Jubilee Farm, in Glynn near Larne, County Antrim is a radical venture of Christian praxis. It is a new community-led, Christian-based agricultural and environmental co-operative, well on the way to establishing the first community-owned farm in Northern Ireland.

I caught up with Farm Manager Jonny Hanson to ask him how a community farm works when community has been closed down due to Coronavirus. As ever Jonny is practical and insightful in his responses.


What was happening on the farm before you were locked down?

After a challenging first year of operations, we were just hitting our stride at the start of our second: seedlings were being planted for a doubling of our vegbox production; there were pigs of all shapes, sizes and stages - everywhere; our wheelchair-accessible greenhouse was being built; refugees and asylum seekers, referred to us one day per week from the International Meeting Point, and adults with learning difficulties, referred to us two days per week from the NHSCT, were participating in our care farming programmes; we'd signed up our first two partner churches to our church partnership programme, with a third in the pipeline (no Presbyterian ones yet though 😉); we'd recently taken part in a series of high profile events, including the 4 Corners Festival and headlining the NI Science Festival Sustainability Fair; and to top it all, on the 18th March - the day we had to close the farm to all non-essential visits - we were profiled in the Belfast Telegraph.


At what stage did you are start thinking that you might have to close?

Because we were having twice-weekly visits from NHS service users and staff we were aware by early March that our care farming visits from the NHSCT were likely to be put on hold. By St Patrick's Day we realised that all non-essential visits would also have to be cancelled for the foreseeable future.


What way does the lock down impinge on the farm?

The greatest strength of a community farm is that in does what it says on the tin: it involves the community in the farm, and all the varied activities and processes that take place on and off it. But at the moment, that strength is also our greatest weakness because the majority of the community aspects - care farming, educational and church visits, community volunteer days, internships -  are on hold. 

That has created two interrelated problems for us: 1) Our income from services, which are a key part of our social enterprise business model, has disappeared; 2) Our access to labour, whether staff, volunteer or intern, has reduced significantly, causing particular problems in the market garden, which is the most labour intensive part of our operation. 


Are there ways that you can use the downtime?

Our 3 children have been drafted in to help with particular tasks, such as packing the biweekly vegboxes, which are still going out. It's also given us space as an organisation to think about our operations over the last year: what worked well, what didn't, what we need more of, and what we need less of. We're also keeping up our communications, providing stories and images of life on the farm, in that sense bringing the farm to the community.


Are there are any ways that the public can help you?

You can buy our pork - either quarter pigs or sausages and burgers - or make a donation. You can pray for us. If you're free on Tuesdays, you could also come and volunteer in the market garden, which is consistent with official guidelines, subject to social distancing and other safeguards being in place. You can also sign up to our monthly email newsletter via our website and follow us on social media.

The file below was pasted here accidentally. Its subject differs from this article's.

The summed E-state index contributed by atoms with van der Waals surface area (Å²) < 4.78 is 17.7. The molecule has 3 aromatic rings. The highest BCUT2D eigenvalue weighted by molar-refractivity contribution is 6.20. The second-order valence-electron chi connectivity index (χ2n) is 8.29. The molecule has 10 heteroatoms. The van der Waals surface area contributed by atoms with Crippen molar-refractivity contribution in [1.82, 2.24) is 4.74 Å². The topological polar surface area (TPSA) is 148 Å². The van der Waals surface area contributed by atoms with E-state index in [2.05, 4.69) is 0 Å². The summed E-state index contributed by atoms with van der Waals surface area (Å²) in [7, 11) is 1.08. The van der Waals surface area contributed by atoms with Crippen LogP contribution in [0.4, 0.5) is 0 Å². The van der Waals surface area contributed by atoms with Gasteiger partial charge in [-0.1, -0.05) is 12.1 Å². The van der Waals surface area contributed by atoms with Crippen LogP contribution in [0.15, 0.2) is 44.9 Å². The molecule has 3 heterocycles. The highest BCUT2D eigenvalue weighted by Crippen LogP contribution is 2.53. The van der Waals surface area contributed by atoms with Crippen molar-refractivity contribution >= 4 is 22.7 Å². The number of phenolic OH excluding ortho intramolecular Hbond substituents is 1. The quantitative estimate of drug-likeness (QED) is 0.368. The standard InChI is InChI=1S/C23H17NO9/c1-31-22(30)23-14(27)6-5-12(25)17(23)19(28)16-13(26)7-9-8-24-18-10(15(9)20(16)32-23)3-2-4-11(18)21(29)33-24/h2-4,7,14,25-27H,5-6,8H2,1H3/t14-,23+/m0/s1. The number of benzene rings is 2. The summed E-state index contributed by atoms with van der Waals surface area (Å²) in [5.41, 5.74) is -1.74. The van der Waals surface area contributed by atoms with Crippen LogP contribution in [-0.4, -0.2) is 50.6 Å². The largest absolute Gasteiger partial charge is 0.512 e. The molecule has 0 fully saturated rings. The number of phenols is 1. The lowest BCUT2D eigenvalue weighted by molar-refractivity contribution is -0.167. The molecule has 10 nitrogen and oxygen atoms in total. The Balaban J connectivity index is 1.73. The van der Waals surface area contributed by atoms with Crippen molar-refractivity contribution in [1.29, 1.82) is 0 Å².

What are you planning for what this is all over?

Getting all our community services - care farming, church partnerships, school visits, community volunteer days - up and running again. We're currently researching and scoping out an extended care farming project with refugees and asylum seekers, which would extend our provision to 3 days per week, but also work with a partner organisation to train and resource a network of social farms across Northern Ireland to do the same (our community consultation questionnaire on the proposed project is here - please fill it in). 

We're also about to submit a planning application for our multi-purpose barn, which is another exciting project that will greatly expand our facilities at Jubilee Farm, for people and other animals.


Any books on the Environment that we can be reading in this downtime?

In general, I'm wary of seeing 'the environment' as a separate topic that we need separate books on, that we can then choose to read or ignore, depending on our interests and preferences. Rather, integrating and noticing environmental issues in every aspect of society, culture and the economy, including fiction and non-fiction books, is a key thing. 

For instance, I've just finished reading George R R Martin's A Song of Ice and Fire and was struck by the fact that, even in the grimdark fantasy world of Westeros, environmental issues such as land - conflict over it - and weather - winter is coming - dictate life. Therefore for Westeros as for planet earth: there is no history without geography. 

Similarly, I've also recently read No Short Cuts to the Top by Ed Viesturs, the first American to climb all of the 14 peak over 8,000m. It's an extraordinary tale of his adventures but it reminded me of an extraordinary fact: be it viruses, climate chaos or indomitable mountains, humanity, and its house of cards, is very fragile, especially when compared to the awesome power of the natural world, on which it is utterly dependent. A good dose of humility is therefore prescribed for the human race, along with a Covid-19 vaccine.


more info and how to donate and buy - https://www.jubilee.coop/jubileefarm/


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